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Does even a little Overclocking results in a hit in longevity?

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December 22, 2011 7:55:16 PM

Hi
when the new Intel CPUs come out I will be looking to build my first home built PC. At that time I will have questions in the appropriate forum for that purpose. But there is a question I have now in regarding how to read the information on motherboards and other new parts as this information becomes available. I am not a gamer but will be building a PC for transcoding videos and as a multimedia PC. I am also very concerned with making my new build last as long as it possibly can. Watching some YouTube videos the motherboad manufacturers feature a featurer of a simple one button overclock mode, that sounds simple enough even for me to do, but will any overclocking even a small amount result in a hit on longevity of the system. I have no need for a gaming computer, but the fastest possible transcoding for the money will be a good thing as long as it does not hurt the longevity of my computer. So I repeat the title of this thread.

Does even a little Overclocking results in a hit in longevity?
a c 197 K Overclocking
December 22, 2011 9:30:48 PM

As long as you stay under manufacturer's max recommended CPU core voltage and under the recommended max temperatures, your system is more likely to become totally obsolete long before it fails from overclocking side effects.
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December 22, 2011 10:08:43 PM

jsc said:
As long as you stay under manufacturer's max recommended CPU core voltage and under the recommended max temperatures, your system is more likely to become totally obsolete long before it fails from overclocking side effects.


So if you buy a good case which includes fans and get a motherboard from a manufacturer like Gigabyte or Asus who claims one switch easy overclocking is there pretty much all there is to it to get a overclock you don't have to worry much about?
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December 23, 2011 1:06:41 PM

The hottest that my 2500K reached @4.8GHz and around 1.4-1.45v was 80-82. The "TJMax" of that processor is 98deg. I have heard that to be extra safe running the processor ~20deg below the TJMax at heavy load will be okay, which is why I backed off the 4.8 overclock and now have it at 4.5. I am using a Hyper 212+ cooler in a Fractal Design Arc Midi case (comes with 3 fans, with room for 6 or 8 total).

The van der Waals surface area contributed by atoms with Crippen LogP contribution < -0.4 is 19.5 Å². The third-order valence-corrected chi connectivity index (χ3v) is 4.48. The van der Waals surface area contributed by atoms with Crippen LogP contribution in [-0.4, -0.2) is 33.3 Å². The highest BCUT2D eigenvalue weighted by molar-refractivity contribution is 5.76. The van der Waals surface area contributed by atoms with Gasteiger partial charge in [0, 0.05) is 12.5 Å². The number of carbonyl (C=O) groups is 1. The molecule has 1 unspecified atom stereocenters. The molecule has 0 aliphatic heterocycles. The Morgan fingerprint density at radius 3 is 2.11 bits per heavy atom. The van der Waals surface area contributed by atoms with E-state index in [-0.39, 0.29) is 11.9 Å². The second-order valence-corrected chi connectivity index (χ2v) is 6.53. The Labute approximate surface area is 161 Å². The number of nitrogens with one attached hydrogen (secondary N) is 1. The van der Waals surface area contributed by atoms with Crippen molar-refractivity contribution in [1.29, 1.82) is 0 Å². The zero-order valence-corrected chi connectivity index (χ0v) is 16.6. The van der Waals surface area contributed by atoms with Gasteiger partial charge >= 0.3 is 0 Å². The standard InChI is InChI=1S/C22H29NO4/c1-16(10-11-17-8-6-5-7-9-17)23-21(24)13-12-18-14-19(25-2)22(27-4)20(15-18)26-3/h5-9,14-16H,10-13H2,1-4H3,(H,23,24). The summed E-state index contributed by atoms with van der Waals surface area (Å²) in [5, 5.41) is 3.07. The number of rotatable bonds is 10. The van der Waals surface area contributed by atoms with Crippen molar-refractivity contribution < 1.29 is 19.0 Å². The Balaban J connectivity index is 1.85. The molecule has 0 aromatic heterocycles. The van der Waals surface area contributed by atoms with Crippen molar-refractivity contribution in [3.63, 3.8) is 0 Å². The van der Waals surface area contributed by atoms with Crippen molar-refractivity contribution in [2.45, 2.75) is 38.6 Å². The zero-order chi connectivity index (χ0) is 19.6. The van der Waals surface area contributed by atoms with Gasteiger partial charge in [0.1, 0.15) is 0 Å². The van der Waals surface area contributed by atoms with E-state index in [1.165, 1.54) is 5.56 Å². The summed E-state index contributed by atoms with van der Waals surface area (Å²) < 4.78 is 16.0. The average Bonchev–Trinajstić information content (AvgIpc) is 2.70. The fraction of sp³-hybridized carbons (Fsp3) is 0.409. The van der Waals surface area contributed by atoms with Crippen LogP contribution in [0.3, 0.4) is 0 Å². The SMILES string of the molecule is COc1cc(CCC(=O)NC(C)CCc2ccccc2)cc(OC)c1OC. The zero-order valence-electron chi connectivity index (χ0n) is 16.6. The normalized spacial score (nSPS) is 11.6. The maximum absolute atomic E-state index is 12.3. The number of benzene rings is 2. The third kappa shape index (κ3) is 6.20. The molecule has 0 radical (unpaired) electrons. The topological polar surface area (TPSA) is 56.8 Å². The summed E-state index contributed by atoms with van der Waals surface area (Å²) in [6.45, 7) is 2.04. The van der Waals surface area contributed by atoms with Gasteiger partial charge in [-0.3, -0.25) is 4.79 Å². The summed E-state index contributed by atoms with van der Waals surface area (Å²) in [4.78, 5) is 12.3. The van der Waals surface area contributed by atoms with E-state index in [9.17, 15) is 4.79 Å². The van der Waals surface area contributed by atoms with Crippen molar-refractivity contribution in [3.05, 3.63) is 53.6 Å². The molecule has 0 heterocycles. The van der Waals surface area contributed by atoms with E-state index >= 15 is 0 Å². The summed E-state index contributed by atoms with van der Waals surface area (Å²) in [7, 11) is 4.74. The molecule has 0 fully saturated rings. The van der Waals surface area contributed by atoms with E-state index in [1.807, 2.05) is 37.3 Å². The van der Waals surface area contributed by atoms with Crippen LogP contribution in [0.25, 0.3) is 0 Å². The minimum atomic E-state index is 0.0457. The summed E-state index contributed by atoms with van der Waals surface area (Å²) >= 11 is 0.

Different ways to overclock (these may vary among different mobos, which board are you looking at?):
1. On the ASUS mobo I have, flip the TPU switch to enable the board and BIOS to automatically adjust baseclock, multiplier, and core voltage for overclock of ~4.3GHz. Personally, I have heard a few negative things about messing with the baseclock, but maybe it is perfectly safe. Some people warn against letting the board run auto, as it may use a little more voltage than absolutely necessary for a given clock speed, but if you leave the voltage adjustment on Auto, the voltage will drop down when idling.

2. Adjust the cpu ratio (multiplier) manually, but leave the voltage on full auto.

3. Adjust the cpu ratio manually, and adjust the core voltage manually - this lets you set a voltage, which enables fine-tuning - you may be able to get a stable overclock from less voltage than the board would apply automatically. Note: if you manually enter in a core voltage value that is what the system will run at all the time - the voltage will not step down along with the clock speed when idling.

4. Adjust the cpu ratio manually, apply an offset to the voltage; I tried this, but even the smallest increment offset somehow lowered the voltage more than it should have, and I wasn't getting stable overclocks.

5. There are a whole slew of other adjustments like changing your DRAM timings, and load line calibration - I leave all that stuff on the default values for now.
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a c 197 K Overclocking
December 25, 2011 4:07:15 AM

in66732 said:
So if you buy a good case which includes fans and get a motherboard from a manufacturer like Gigabyte or Asus who claims one switch easy overclocking is there pretty much all there is to it to get a overclock you don't have to worry much about?

Not necessarily. The problem with most automatic and semi-automatic overclocking schemes is that they sometimes set the voltges unneccassarily high. Learning to overclock from the BIOS is always better.